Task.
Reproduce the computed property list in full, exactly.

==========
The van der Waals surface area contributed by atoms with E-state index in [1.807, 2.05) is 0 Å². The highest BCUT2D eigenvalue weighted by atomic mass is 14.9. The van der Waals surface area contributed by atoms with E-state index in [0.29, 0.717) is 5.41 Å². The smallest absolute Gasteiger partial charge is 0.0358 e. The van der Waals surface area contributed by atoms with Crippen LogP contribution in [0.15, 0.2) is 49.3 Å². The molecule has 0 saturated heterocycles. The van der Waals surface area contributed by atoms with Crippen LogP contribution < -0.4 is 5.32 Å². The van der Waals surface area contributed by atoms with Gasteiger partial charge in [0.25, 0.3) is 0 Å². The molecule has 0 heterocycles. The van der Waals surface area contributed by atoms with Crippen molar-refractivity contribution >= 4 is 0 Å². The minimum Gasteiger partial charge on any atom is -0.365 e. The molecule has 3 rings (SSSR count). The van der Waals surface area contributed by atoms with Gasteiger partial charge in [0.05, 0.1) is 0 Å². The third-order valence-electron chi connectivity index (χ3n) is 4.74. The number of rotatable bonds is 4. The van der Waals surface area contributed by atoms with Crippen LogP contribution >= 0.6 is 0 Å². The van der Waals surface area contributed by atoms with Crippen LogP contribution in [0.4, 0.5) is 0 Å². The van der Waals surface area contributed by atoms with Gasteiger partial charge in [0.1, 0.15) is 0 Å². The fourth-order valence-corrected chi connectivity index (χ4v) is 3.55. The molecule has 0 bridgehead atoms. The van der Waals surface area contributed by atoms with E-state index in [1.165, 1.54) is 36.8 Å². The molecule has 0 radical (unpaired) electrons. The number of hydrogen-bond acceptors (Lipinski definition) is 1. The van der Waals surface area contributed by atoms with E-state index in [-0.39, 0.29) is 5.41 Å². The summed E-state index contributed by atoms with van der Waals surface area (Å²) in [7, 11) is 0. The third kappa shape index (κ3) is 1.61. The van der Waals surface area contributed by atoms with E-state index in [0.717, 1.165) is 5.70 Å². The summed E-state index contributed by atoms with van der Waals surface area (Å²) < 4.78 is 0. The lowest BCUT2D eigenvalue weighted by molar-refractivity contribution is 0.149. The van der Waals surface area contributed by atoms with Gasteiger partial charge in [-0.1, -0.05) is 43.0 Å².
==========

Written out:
The van der Waals surface area contributed by atoms with E-state index in [1.807, 2.05) is 0 Å². The highest BCUT2D eigenvalue weighted by atomic mass is 14.9. The van der Waals surface area contributed by atoms with E-state index in [0.29, 0.717) is 5.41 Å². The smallest absolute Gasteiger partial charge is 0.0358 e. The van der Waals surface area contributed by atoms with Crippen LogP contribution in [0.15, 0.2) is 49.3 Å². The molecule has 0 saturated heterocycles. The van der Waals surface area contributed by atoms with Crippen LogP contribution < -0.4 is 5.32 Å². The van der Waals surface area contributed by atoms with Gasteiger partial charge in [0.25, 0.3) is 0 Å². The molecule has 0 heterocycles. The van der Waals surface area contributed by atoms with Crippen molar-refractivity contribution >= 4 is 0 Å². The minimum Gasteiger partial charge on any atom is -0.365 e. The molecule has 3 rings (SSSR count). The van der Waals surface area contributed by atoms with Gasteiger partial charge in [0.05, 0.1) is 0 Å². The third-order valence-electron chi connectivity index (χ3n) is 4.74. The number of rotatable bonds is 4. The van der Waals surface area contributed by atoms with Crippen LogP contribution >= 0.6 is 0 Å². The van der Waals surface area contributed by atoms with Crippen LogP contribution in [0.4, 0.5) is 0 Å². The van der Waals surface area contributed by atoms with Gasteiger partial charge in [0.1, 0.15) is 0 Å². The fourth-order valence-corrected chi connectivity index (χ4v) is 3.55. The molecule has 0 bridgehead atoms. The van der Waals surface area contributed by atoms with E-state index in [1.165, 1.54) is 36.8 Å². The molecule has 0 radical (unpaired) electrons. The number of hydrogen-bond acceptors (Lipinski definition) is 1. The van der Waals surface area contributed by atoms with E-state index in [-0.39, 0.29) is 5.41 Å². The summed E-state index contributed by atoms with van der Waals surface area (Å²) in [7, 11) is 0. The third kappa shape index (κ3) is 1.61. The van der Waals surface area contributed by atoms with E-state index in [0.717, 1.165) is 5.70 Å². The summed E-state index contributed by atoms with van der Waals surface area (Å²) < 4.78 is 0. The lowest BCUT2D eigenvalue weighted by molar-refractivity contribution is 0.149. The van der Waals surface area contributed by atoms with Gasteiger partial charge in [-0.1, -0.05) is 43.0 Å².